[Show abstract][Hide abstract] ABSTRACT: There has been a significant amount of interest in understanding some of the key issues related to school suspensions and expulsions. One of the more intriguing and studied of these issues has to do with factors that contribute to variation in school disciplinary sanctions. To date, however, no research has examined the genetic architecture to either suspensions or expulsions. The current study addresses this gap in the literature by analyzing a sample of twin pairs drawn from the National Longitudinal Study of Adolescent to Adult Health (Add Health). The results of the analyses revealed that shared and nonshared environmental factors accounted for the variation in suspensions. Genetic influences, in contrast, were the dominant source of variation for expulsions. We conclude by discussing the implications of our findings and avenues for future research.
[Show abstract][Hide abstract] ABSTRACT: Purpose: Agnew (2014) has recently called for future research on General Strain Theory (GST) to focus on examining the interplay between genetic and environmental factors in order to more accurately understand the developmental origins of antisocial behavior. The current study aimed to answer this call by using kinship pair data from a longitudinal population-based sample. Methods: Behavioral genetic methods were used to assess gene–environment interplay between anger, family conflict, and violence using a subsample of kinship pairs drawn from the Child and Young Adult Supplement of the National Longitudinal Survey of Youth. Results: Results revealed a significant shared genetic liability for anger and exposure to family conflict indicating gene–environment correlation (rGE). After controlling for rGE, nonshared environmental effects on anger were found to be stronger at higher levels of family conflict implying that family conflict experiences unique to each sibling were involved in creating individual differences in anger. Results also suggested that genetic and nonshared environmental effects accounted for the longitudinal association between anger and physical violence. Conclusions: Findings from the current study underscore the importance of using genetically informed method-ologies to identify underlying risk factors involved in both exposure and response to different forms of strain.
[Show abstract][Hide abstract] ABSTRACT: An impressive literature has revealed that variation in virtually every measurable phenotype is the result of a combination of genetic and environmental influences. Based on these findings, studies that fail to use genetically informed modeling strategies risk model misspecification and biased parameter estimates. Twin-and adoption-based research designs have frequently been used to overcome this limitation. Despite the many advantages of such approaches, many available datasets do not contain samples of twins, siblings or adoptees, making it impossible to utilize these modeling strategies. The current study proposes a measurement strategy for estimating the intergenerational transmission of antisocial behavior (ASB) within a nationally representative sample of singletons using an extended pedigree risk approach that relies on information from first-and second-degree relatives. An evaluation of this approach revealed a pattern of findings that directly aligned with studies examining ASB using more traditional twin-and adoption-based research designs. While the proposed pedigree risk approach is not capable of effectively isolating genetic and environmental influences, this overall alignment in results provides tentative evidence suggesting that the proposed pedigree risk measure effectively captures genetic influences. Future replication studies are necessary as this observation remains preliminary. Whenever possible, more traditional quantitative genetic methodologies should be favored, but the presented strategy remains a viable alternative for more limited samples.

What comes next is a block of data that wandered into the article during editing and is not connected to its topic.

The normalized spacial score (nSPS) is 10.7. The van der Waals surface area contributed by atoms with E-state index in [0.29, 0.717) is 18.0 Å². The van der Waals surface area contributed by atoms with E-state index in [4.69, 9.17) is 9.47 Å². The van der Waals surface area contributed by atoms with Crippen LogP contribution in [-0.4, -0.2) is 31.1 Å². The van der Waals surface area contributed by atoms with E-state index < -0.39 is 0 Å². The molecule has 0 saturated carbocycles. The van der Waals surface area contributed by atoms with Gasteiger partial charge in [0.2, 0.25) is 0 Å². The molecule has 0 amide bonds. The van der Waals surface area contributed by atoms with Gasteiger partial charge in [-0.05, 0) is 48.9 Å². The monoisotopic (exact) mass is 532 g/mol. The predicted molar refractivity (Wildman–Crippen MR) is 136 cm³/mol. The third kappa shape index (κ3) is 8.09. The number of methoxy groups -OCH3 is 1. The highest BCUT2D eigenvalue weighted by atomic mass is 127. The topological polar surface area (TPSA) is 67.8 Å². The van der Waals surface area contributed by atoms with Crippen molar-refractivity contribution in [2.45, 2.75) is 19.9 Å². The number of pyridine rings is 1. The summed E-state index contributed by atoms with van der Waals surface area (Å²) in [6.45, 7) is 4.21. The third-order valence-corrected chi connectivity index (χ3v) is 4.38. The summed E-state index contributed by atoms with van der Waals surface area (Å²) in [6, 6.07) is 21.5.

Twin Research and Human Genetics 09/2015; DOI:10.1017/thg.2015.68 · 2.30 Impact Factor
[Show abstract][Hide abstract] ABSTRACT: Objectives: Recent violent attacks on college campuses in the United States have sparked discussions regarding the prevalence of psychiatric disorders and the perpetration of violence among college students. While previous studies have examined the potential association between mental health problems and violent behavior, the overall pattern of findings flowing from this literature remain mixed and no previous studies have examined such associations among college students.
Methods: The current study makes use of a nationally representative sample of 3,929 college students from the National Epidemiologic Study on Alcohol and Related Conditions (NESARC) to examine the prevalence of seven violent behaviors and 19 psychiatric disorder diagnoses tapping mood, anxiety, personality, and substance use disorders. Associations between individual and composite psychiatric disorder diagnoses and violent behaviors were also examined. Additional analyses were adjusted for the comorbidity of multiple psychiatric diagnoses.